Xplornet and StarLink in an off grid situation.
For most folks getting away from the city it is still very important to stay connected to the internet. May that be for working from home, online shopping of streaming video content. Especially the younger generation is very hungry to devour lots of data.
The choices are limited in rural areas. Our main stream wireless suppliers offer some mediocre solutions that are lacking speed and do not allow for large amounts of gigs to be used per month. Overages are super expensive, so users have to monitor their data use very closely.
Next choice is the 2004 start-up XPLORNET.
Xplornet provides fixed wireless internet access to remote areas through a combination of satellite internet as well as LTE and WiMAX fixed wireless networks. It owns part of the lifetime capacity of ViaSat-2 and is expanding its 4G network. These networks support approximately 400,000 subscribers, the largest number of rural Canadian subscribers of any company as of 2021. 
As with other telecommunications companies, some Xplornet programs are funded in part by federal and provincial government grants.
The next and even bigger ambition was the idea of the StarLink model, conceived in 2014.
Starlink is a satellite internet constellation operated by SpaceX providing satellite Internet access to most of the Earth. The constellation consists of over 1600 satellites in mid-2021, and will eventually consist of many thousands of mass-produced small satellites in low Earth orbit (LEO), which communicate with designated ground transceivers. While the technical possibility of satellite internet service covers most of the global population, actual service can be delivered only in countries that have licensed SpaceX to provide service within any specific national jurisdiction. As of September 2021, the beta service offering is available in 17 countries.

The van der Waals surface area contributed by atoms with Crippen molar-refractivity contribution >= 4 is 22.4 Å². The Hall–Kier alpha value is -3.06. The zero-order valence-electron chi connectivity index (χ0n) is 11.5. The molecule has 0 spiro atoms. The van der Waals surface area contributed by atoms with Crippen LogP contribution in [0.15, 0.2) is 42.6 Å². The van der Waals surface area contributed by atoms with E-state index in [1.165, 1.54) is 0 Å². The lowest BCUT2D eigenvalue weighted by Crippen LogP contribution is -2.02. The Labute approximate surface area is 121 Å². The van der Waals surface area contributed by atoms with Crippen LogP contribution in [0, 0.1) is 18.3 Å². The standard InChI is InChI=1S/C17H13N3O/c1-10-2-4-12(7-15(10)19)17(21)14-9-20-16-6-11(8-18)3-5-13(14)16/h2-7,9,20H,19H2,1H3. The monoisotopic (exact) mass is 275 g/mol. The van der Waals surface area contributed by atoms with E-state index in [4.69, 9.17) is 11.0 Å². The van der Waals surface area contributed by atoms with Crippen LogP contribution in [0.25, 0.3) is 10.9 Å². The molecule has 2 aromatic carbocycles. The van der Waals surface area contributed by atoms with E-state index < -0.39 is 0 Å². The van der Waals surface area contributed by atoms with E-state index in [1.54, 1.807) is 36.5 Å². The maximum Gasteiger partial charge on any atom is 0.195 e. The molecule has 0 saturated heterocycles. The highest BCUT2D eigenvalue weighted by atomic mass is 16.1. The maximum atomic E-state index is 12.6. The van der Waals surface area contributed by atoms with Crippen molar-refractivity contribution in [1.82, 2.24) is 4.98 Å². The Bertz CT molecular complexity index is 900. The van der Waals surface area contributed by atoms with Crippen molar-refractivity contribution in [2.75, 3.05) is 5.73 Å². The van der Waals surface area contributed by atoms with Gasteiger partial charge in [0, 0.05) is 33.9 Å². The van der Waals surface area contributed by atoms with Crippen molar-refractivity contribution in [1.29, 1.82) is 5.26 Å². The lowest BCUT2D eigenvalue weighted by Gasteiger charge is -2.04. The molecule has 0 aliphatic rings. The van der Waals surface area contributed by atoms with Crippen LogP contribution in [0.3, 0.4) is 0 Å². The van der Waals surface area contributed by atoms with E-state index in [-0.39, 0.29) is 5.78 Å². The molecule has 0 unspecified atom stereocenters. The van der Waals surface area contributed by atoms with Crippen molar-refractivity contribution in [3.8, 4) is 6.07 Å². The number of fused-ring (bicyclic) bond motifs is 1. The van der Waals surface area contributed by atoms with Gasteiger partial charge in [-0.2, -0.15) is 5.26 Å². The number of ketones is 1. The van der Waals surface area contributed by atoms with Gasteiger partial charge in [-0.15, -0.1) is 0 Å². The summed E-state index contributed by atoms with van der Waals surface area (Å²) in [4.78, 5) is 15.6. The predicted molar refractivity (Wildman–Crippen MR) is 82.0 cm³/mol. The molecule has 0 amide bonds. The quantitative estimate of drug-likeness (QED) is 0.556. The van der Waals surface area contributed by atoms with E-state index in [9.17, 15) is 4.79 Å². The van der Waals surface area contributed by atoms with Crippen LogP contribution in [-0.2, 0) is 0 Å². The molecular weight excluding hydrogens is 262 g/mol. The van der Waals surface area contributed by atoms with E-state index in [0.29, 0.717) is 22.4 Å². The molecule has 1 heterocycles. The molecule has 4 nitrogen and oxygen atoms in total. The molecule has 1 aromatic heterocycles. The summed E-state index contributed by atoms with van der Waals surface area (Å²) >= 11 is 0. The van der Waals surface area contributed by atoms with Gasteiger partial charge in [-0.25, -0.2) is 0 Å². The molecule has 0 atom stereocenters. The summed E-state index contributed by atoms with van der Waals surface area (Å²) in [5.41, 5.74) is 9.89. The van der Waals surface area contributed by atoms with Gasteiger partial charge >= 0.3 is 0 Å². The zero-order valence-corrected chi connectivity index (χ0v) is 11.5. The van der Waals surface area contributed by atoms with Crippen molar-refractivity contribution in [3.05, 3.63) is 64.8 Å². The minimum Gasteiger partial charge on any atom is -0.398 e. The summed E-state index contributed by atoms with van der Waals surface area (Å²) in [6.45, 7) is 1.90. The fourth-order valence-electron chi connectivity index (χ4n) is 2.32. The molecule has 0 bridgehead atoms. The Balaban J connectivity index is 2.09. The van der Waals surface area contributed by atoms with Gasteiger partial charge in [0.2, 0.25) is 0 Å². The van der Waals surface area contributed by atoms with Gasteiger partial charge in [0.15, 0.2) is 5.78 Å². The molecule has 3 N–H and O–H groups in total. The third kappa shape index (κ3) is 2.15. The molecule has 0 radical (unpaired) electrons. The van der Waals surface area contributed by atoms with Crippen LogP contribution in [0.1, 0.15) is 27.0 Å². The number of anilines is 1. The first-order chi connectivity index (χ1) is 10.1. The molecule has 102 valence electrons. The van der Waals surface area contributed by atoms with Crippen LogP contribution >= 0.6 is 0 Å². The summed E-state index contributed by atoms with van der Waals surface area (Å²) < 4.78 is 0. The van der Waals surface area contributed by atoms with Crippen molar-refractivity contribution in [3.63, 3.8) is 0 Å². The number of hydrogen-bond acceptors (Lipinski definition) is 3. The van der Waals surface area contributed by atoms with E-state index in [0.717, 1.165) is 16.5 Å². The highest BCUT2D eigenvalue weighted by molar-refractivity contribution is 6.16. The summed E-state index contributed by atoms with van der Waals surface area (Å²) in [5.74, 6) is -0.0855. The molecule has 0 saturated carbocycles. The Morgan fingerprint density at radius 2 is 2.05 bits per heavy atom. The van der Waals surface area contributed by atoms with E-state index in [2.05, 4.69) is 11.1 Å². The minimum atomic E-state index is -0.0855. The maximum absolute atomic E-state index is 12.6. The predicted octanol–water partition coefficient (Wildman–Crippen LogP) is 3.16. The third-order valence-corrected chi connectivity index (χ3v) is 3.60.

However, for “off gridders” there is a huge disadvantage with Xplornet and StarLink.
The Xplornet communication module consumes a ripe 39W/hr for a total of almost 1 kW/hr in a 24 hr. period. That is a tall order for any medium sized off grid system when daylight is in short supply.
The StarLink solution is an even bigger whopper. Approximately 100 W/hr for approximately 2.5 kW/hr. consumption per 24 hrs. And that is not all, the power consumption will go up in the winter as the dish has a heating element that is supposed to keep it snow and ice free.
Considering that a 4 kW solar module array on an extremely rainy day may only harvest 1.5 kW/hr, that will drain your batteries along with your household appliances in a hurry.
Waiting for a better solution.